By Scott Robertson
The idea that some employees don’t have to be glued to a desk chair to be productive is certainly nothing new. But until now, remote-working has been in large part the province of entrepreneurs; employees of large, travel-intensive companies; and the truly tech-savvy. Today, because of COVID-19, millions of Americans are #suddenlyremote.
If you’ve held out till now but expect to join the legion of offices that use web addresses more than a street address for a few weeks, the myriad choices of online meeting and productivity apps can be overwhelming. Microsoft Teams, Google Apps, Zoom, Slack, Trello, Whereby, Gotomeeting.com, Uber Conference, freeconferencecall.com, Monday.com and more all offer budget-friendly small business options, depending on your needs.
A recent webinar held by FoundersForge, a group of small businesspeople and entrepreneurs based in the Tri-Cities, brought some great points to light for those of us considering how to keep our offices running while we’re not in the building.
The first point that stands out as utterly sensible came from Ryan Hayes, a Johnson City-based software engineer. “First, look at the tools you’re already paying for,” Hayes said.
The odds are your office is already ready using Microsoft Teams and/or Google’s suite of apps including Meet, Chat and Drive. One feature that’s very important for group meetings available on Microsoft Teams, for instance, is real-time transcription. Everyone in the meeting can get a word-for-word printout immediately after the meeting. That saves a lot of scrolling back and forth to find exactly the right statement on video afterward.
The hottest app you probably don’t already have if you’re not an inveterate online meeter is Zoom. “It is very easy to use,” said David Nelson, founder of FoundersForge. A key to running smooth meetings, if, for instance, you use Zoom and a client is accustomed to another platform: “Give your clients some grace to test your platform with their different devices. Build in a few extra minutes.” Doing so ahead of time could prevent time-sucking glitches during important meetings.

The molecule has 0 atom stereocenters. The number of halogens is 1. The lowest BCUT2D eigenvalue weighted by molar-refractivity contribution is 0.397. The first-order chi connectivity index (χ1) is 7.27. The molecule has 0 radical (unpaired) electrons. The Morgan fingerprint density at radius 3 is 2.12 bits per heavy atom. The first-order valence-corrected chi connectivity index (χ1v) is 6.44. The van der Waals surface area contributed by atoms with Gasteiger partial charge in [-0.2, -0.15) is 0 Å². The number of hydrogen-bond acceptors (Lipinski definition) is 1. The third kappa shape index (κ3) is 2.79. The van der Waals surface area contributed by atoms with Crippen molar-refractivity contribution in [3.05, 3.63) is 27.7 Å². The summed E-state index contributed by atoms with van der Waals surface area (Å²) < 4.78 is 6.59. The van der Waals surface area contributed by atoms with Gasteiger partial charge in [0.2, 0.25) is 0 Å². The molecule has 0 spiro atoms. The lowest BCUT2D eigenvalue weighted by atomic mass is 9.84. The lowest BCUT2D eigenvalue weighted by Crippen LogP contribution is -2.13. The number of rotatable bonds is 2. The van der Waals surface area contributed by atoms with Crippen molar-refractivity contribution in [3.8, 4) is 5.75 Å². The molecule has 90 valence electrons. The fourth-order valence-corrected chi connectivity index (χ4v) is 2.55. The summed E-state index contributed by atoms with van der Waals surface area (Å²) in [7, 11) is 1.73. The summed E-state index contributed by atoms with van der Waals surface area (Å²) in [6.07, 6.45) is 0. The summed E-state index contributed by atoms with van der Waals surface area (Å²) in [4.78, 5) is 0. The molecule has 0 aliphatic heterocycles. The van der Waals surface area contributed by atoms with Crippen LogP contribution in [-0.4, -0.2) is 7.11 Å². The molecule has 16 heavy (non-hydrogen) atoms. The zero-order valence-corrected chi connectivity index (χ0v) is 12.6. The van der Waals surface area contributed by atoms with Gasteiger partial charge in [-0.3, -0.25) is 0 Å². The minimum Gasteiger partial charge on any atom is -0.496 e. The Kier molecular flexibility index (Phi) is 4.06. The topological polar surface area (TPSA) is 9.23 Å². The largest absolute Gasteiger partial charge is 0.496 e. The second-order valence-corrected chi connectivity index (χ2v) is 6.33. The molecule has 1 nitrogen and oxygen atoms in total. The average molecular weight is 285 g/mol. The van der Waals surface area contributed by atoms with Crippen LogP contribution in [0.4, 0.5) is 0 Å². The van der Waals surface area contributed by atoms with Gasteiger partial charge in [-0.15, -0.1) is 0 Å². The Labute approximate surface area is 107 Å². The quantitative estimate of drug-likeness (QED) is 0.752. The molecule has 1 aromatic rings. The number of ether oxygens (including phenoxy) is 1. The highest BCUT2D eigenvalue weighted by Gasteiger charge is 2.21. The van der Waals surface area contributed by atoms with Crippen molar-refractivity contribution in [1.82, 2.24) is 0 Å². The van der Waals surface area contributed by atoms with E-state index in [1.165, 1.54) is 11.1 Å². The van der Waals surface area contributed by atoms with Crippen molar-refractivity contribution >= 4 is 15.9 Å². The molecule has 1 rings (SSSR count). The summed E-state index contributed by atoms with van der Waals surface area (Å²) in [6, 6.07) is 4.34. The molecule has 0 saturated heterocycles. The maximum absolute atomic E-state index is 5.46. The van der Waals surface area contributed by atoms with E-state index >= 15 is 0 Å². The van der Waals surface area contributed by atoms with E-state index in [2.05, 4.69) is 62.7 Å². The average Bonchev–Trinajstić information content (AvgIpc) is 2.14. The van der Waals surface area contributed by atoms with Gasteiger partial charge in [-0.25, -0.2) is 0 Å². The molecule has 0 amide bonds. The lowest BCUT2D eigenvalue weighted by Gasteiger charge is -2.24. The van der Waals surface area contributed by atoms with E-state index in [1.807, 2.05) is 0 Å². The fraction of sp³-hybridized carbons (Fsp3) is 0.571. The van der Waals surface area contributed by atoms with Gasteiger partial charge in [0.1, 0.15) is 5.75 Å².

When meeting with one’s staff online, Nelson said, it’s important to establish a sense of normalcy and order early and often. Yes, you are doing things differently, he said, but you are still the same company with the same priorities and values. “Start your meetings with culture,” Nelson said. “And then talk about what you’ve accomplished since the last meeting, what your agenda is for this meeting and what your goals are.”
For most companies, accountability is part of the culture. That may mean asking employees to announce when they “arrive” and “depart” for the day. But if you or one of your team members is binge-watching Netflix online instead of working, well, there are apps for that too. Edwin Williams, who co-founded Startup Tri-Cities (which recently rebranded as FoundersForge) suggested Productivityowl.com which does annoying things if you dilly-dally too long.
Before every meeting, make sure you and all your employees go on camera and check appearances. Is everyone well-enough lit? During daylight hours, having a window behind your camera generally is better than having just ceiling lights. Is there anything embarrassing behind you? A neat, uncluttered room is a better background than a blank white wall. If you are sharing what’s on your monitor, make sure everything on your monitor is directly applicable to the meeting (or at least safe for work).
Finally, leave a bit of “emotional space” for the unexpected. A business meeting would not normally be interrupted by children chasing each other through the room or a snoring dog in the background, but in otherwise tense times, these can be ice-breakers.